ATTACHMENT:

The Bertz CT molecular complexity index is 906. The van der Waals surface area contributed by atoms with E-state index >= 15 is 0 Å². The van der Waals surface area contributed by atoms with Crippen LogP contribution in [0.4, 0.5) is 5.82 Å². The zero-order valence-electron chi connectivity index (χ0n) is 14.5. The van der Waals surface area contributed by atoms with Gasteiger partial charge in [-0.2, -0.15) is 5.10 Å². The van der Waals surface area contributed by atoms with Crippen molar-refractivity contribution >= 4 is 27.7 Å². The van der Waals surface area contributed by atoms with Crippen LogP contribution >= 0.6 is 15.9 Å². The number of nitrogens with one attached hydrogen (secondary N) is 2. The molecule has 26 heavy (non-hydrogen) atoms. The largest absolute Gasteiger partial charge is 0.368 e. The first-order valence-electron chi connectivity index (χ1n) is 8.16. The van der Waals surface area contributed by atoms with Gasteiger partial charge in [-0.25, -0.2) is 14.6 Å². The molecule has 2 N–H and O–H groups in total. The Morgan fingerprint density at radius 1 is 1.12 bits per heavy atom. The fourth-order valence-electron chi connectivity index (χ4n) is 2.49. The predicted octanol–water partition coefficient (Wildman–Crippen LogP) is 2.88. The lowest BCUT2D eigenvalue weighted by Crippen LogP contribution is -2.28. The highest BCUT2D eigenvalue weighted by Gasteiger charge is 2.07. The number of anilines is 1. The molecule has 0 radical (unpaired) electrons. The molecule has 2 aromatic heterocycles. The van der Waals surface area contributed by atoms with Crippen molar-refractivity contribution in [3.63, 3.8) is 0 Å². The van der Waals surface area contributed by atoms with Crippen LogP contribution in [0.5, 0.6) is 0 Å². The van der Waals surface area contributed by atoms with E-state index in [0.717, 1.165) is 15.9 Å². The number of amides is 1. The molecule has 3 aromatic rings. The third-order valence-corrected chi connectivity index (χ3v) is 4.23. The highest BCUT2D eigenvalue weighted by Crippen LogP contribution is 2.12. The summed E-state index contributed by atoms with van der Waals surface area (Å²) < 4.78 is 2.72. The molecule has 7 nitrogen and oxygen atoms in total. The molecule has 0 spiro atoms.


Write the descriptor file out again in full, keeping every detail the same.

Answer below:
The Bertz CT molecular complexity index is 906. The van der Waals surface area contributed by atoms with E-state index >= 15 is 0 Å². The van der Waals surface area contributed by atoms with Crippen LogP contribution in [0.4, 0.5) is 5.82 Å². The zero-order valence-electron chi connectivity index (χ0n) is 14.5. The van der Waals surface area contributed by atoms with Gasteiger partial charge in [-0.2, -0.15) is 5.10 Å². The van der Waals surface area contributed by atoms with Crippen molar-refractivity contribution >= 4 is 27.7 Å². The van der Waals surface area contributed by atoms with Crippen LogP contribution >= 0.6 is 15.9 Å². The number of nitrogens with one attached hydrogen (secondary N) is 2. The molecule has 26 heavy (non-hydrogen) atoms. The largest absolute Gasteiger partial charge is 0.368 e. The first-order valence-electron chi connectivity index (χ1n) is 8.16. The van der Waals surface area contributed by atoms with Gasteiger partial charge in [-0.25, -0.2) is 14.6 Å². The molecule has 2 N–H and O–H groups in total. The Morgan fingerprint density at radius 1 is 1.12 bits per heavy atom. The fourth-order valence-electron chi connectivity index (χ4n) is 2.49. The predicted octanol–water partition coefficient (Wildman–Crippen LogP) is 2.88. The lowest BCUT2D eigenvalue weighted by Crippen LogP contribution is -2.28. The highest BCUT2D eigenvalue weighted by Gasteiger charge is 2.07. The number of anilines is 1. The molecule has 0 radical (unpaired) electrons. The molecule has 2 aromatic heterocycles. The van der Waals surface area contributed by atoms with Crippen molar-refractivity contribution in [3.63, 3.8) is 0 Å². The van der Waals surface area contributed by atoms with Crippen LogP contribution in [0.5, 0.6) is 0 Å². The van der Waals surface area contributed by atoms with E-state index in [0.717, 1.165) is 15.9 Å². The number of amides is 1. The molecule has 3 aromatic rings. The third-order valence-corrected chi connectivity index (χ3v) is 4.23. The highest BCUT2D eigenvalue weighted by Crippen LogP contribution is 2.12. The summed E-state index contributed by atoms with van der Waals surface area (Å²) < 4.78 is 2.72. The molecule has 7 nitrogen and oxygen atoms in total. The molecule has 0 spiro atoms.